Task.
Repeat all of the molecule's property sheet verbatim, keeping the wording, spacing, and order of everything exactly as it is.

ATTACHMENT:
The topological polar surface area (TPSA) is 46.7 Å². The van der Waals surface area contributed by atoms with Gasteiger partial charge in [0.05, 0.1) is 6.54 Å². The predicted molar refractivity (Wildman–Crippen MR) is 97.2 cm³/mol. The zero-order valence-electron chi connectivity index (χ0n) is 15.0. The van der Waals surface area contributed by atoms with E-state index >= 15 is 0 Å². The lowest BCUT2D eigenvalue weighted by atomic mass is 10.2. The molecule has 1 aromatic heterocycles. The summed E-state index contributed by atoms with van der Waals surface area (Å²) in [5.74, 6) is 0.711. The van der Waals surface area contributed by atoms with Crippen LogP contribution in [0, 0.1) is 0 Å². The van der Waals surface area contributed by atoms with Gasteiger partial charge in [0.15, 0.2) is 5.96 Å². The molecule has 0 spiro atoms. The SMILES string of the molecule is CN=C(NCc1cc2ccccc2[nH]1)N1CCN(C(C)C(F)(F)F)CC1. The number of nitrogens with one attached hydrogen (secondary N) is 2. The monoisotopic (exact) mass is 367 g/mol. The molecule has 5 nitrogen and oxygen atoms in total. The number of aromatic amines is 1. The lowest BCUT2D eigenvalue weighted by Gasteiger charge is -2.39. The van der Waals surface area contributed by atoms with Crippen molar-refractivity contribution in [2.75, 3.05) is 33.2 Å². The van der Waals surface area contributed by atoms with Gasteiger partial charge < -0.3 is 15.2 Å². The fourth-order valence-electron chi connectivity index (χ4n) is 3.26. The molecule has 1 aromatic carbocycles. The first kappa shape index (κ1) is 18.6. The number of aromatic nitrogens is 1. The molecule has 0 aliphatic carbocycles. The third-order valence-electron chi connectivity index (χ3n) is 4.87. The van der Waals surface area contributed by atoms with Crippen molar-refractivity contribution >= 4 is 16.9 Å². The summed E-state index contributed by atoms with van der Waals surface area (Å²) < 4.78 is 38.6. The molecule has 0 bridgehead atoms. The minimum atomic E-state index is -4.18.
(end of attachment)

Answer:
The topological polar surface area (TPSA) is 46.7 Å². The van der Waals surface area contributed by atoms with Gasteiger partial charge in [0.05, 0.1) is 6.54 Å². The predicted molar refractivity (Wildman–Crippen MR) is 97.2 cm³/mol. The zero-order valence-electron chi connectivity index (χ0n) is 15.0. The van der Waals surface area contributed by atoms with E-state index >= 15 is 0 Å². The lowest BCUT2D eigenvalue weighted by atomic mass is 10.2. The molecule has 1 aromatic heterocycles. The summed E-state index contributed by atoms with van der Waals surface area (Å²) in [5.74, 6) is 0.711. The van der Waals surface area contributed by atoms with Crippen LogP contribution in [0, 0.1) is 0 Å². The van der Waals surface area contributed by atoms with Gasteiger partial charge in [0.15, 0.2) is 5.96 Å². The molecule has 0 spiro atoms. The SMILES string of the molecule is CN=C(NCc1cc2ccccc2[nH]1)N1CCN(C(C)C(F)(F)F)CC1. The number of nitrogens with one attached hydrogen (secondary N) is 2. The monoisotopic (exact) mass is 367 g/mol. The molecule has 5 nitrogen and oxygen atoms in total. The number of aromatic amines is 1. The lowest BCUT2D eigenvalue weighted by Gasteiger charge is -2.39. The van der Waals surface area contributed by atoms with Crippen molar-refractivity contribution in [2.75, 3.05) is 33.2 Å². The van der Waals surface area contributed by atoms with Gasteiger partial charge < -0.3 is 15.2 Å². The fourth-order valence-electron chi connectivity index (χ4n) is 3.26. The molecule has 1 aromatic carbocycles. The first kappa shape index (κ1) is 18.6. The number of aromatic nitrogens is 1. The molecule has 0 aliphatic carbocycles. The third-order valence-electron chi connectivity index (χ3n) is 4.87. The van der Waals surface area contributed by atoms with Crippen molar-refractivity contribution >= 4 is 16.9 Å². The summed E-state index contributed by atoms with van der Waals surface area (Å²) < 4.78 is 38.6. The molecule has 0 bridgehead atoms. The minimum atomic E-state index is -4.18.